If you prefer a French style of hard roll, try Lidl's bakery's dinner rolls, which are baked fresh daily on premises and can be purchased individually. If you don't have a Lidl but you do have a Trader Joe's, the Organic French Rolls are a good choice. Costco's Kirkland Signature Dinner Rolls fresh from the bakery are truly fantastic—sweet, pliant, and in a quantity that gives you an excuse to fill up on bread.

If you're wiling to turn on the oven, Sister Schubert and La Brea Bakery make parbaked versions you finish off at home.

Then there are Kaiser-style mini rolls, for which I highly recommend J.J. Cassone; there's nothing like that New York water to bring in that true Viennese flavor. Europa's is a little drier, but still better than any supermarket bakery, whose iterations only ever look the part but fall apart in dry crumbles at first bite.


8. Rustic Rolls

What I'm calling "rustic" are also typically hard rolls. I would put whole grain, multigrain, seeded, fruited, and nutty breads in this category—anything "interesting" and hearty that isn't plain ol' white bread or sourdough.


Cranberry walnut rolls are big faves at steakhouses and have made it to grocery store bakery departments, and La Brea Bakery makes an intriguing Sunflower Turmeric variety. However, I'd stretch this category to include ciabatta, which feels rustic despite being typically a white-flour bread, and Cheesecake Factory's famous "Brown Bread," which is soft, airy, and sweet like enriched breads designed for shelf life but studded in rolled oats for that "country" feel.

9. Milk Bread Rolls

If you're near a Chinese or Asian bakery, try these. If you're not, maybe you should drive out to one, because Asian milk bread rolls are a sublime experience. Look for pull-apart buns with shiny dark brown tops baked in a disposable aluminum round tray. The texture is just gorgeous, lying somewhere in between brioche and machine-made danish dough—think Entenmann's buns and manufactured strip danishes versus laminated croissant-like pastry. They're ultra-soft and don't flake off, but rather peel off at the breakaway point. (This is what I mean.)


If you're at a good bakery, these rolls are a little hollow in the center, where a pat of butter saturated and evaporated the middle for a supremely rich surprise. My family picks these up in Flushing, Queens, at Maxin Bakery, Tai Pan Bakery, or in Manhattan, Manna House Bakery. Fay Da is another good source, with considerably more locations.

10. Parker House Rolls

We have Boston hotel Omni Parker House for two great culinary inventions: the Boston Cream Pie and Parker House rolls. This is another decadent, extra-tender, pull-apart dinner roll style and is known for having So. Much. Butter. A proper Parker House roll has butter folded into the dough of its signature pocketbook shape, then more butter is brushed on after baking. The use of milk and egg in the dough also contribute to its richness.


Lots of folks make these from scratch, but if you don't want to, Sister Schubert comes to the rescue once again. These won't be as rich as homemade, but they are made with real butter and no artificial flavorings.

11. Pão de Queijo

If you've ever been to churrascaria and meat heavens Fogo de Chão or Texas de Brazil, you've had these as your "dinner rolls" and more than likely loved them. Bread-like cheese puffs that taste like melted, toasted cheese but feel like a soft, chewy bubble, these are traditionally made with tapioca flour, which makes them gluten-free without construct, pretention, or appropriation. Awesome.


Best of all, you no longer have to source out tapioca flour and make them from scratch, because Brazi Bites are available at major grocery retailers nationwide and many regional Costcos. But best of all, the brand is making them in cool flavors like 3 Cheese Pizza and Garlic Asiago. Air-frying them keeps your oven free for everything else you're preparing for dinner.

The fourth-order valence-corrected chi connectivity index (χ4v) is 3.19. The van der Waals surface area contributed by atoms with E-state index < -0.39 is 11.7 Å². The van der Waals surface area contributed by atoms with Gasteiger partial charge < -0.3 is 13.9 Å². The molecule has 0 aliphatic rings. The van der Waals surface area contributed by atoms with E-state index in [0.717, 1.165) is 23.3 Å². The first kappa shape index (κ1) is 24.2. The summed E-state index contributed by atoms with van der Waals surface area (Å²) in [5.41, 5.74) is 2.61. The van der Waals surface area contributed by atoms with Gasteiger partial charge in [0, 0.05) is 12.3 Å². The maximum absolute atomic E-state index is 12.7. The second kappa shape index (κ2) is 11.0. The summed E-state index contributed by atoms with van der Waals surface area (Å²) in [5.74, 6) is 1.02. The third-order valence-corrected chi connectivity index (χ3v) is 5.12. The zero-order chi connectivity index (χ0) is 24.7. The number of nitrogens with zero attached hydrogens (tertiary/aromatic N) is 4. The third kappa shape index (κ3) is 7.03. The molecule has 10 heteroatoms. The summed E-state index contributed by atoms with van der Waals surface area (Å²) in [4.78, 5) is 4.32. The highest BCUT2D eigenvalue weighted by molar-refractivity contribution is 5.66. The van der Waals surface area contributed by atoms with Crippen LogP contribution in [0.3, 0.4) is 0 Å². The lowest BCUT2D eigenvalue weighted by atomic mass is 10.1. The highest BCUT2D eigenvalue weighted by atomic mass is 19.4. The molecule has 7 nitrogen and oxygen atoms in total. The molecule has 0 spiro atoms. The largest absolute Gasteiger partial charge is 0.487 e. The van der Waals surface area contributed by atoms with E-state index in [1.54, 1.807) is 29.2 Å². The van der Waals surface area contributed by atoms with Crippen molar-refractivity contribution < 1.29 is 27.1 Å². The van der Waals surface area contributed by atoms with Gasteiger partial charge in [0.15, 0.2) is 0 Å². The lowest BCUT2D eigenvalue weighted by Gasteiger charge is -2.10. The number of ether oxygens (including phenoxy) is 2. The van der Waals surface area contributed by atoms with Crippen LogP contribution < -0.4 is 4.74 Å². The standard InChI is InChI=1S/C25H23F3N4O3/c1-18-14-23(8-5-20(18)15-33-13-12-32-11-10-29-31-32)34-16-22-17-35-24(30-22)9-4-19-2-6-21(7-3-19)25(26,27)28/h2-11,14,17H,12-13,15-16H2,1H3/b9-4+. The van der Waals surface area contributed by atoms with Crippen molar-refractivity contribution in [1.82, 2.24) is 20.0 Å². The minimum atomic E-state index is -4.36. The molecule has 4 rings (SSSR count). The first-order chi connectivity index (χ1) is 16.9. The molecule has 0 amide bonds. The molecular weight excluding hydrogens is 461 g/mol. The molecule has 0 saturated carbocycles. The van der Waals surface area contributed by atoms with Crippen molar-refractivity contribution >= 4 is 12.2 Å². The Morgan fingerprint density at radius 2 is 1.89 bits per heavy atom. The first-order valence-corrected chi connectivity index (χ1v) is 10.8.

12. Biscuits

Biscuits can be a matter of great debate. Some say it's not a proper biscuit without buttermilk; others say regular milk is fine. Some people don't mind a squat, crumbly biscuit, while others look for flakiness reminiscent of laminated pie crust. And then there are the cut biscuit vs. drop biscuit arguments, which pit a labor of love against a quick and easy alternative.


I live in the South, where biscuits are typically made with White Lily flour, well documented as the secret to superior biscuits due to the nature of soft winter wheat. That said, if you're going to buy biscuits to serve as dinner rolls, there are a lot of good brands out there. Grocery store bakery biscuits will be closer to KFC's style, if that's your jam.

For traditional Southern biscuits, look to Mason Dixie and cutesy Callie's Hot Little Biscuits, both of which are available frozen in many supermarkets. For something quick, there's always Pillsbury Grands Southern Style. Or go the Red Lobster route—nothing wrong with a good Cheddar Bay, which you can get frozen or as a drop biscuit mix (no rolling, folding, booking, shaping, or cutting required).


13. Focaccia

Being a native Long Islander, I've been eating focaccia for as long as I've been eating pizza. This flat, leavened, baked Italian bread is spongy, dense, and delicious, with more yeast than a traditional pizza dough. Most authentic versions are made with so, so much olive oil (as seen in this Salt Fat Acid Heat episode) and a coating of coarse sea salt.


But we New Yorkers have a tendency to do Italian our own way, despite how hard the region waves its tricolored flag. I have no complaints about being raised on oregano tomato sauce-topped Sfincione-style Sicilian pizza dough masquerading as dinner bread. And now, many supermarkets are making their own versions, topping them with roasted veggies at Italian markets like regional cult faves Uncle Guiseppe's, Pat's Marketplace, and Sprouts, and even mainstream markets like Kroger. Buy one and cut it up into roll-sized squares to really jazz up dinner.

14. Cornbread

Yes, I know cornbread is a quick bread, which isn't really bread in the same sense as many rolls on this list, but hundreds of years of Native American and Southern tradition can't be wrong in categorizing this as a dinner accompaniment. It's sweet and grainy, equally good as a before or after dinner carb. Many people love it baked in a skillet coated with butter or lard and with whole corn kernels mixed in. My personal favorite is New Orleans' Jacques-Imo's version: mini muffins baked with garlic and topped with melted garlic butter and fresh herbs.


Luckily, it's easy enough to gussy up your store-bought cornbread the same way. Many supermarkets will sell aluminum trays of cornbread you can just cut up and serve, and BJ's offers them in mini-loaves in the bakery department. Sprouts offers jalapeno-studded cornbread for a little extra fire for your breadbasket.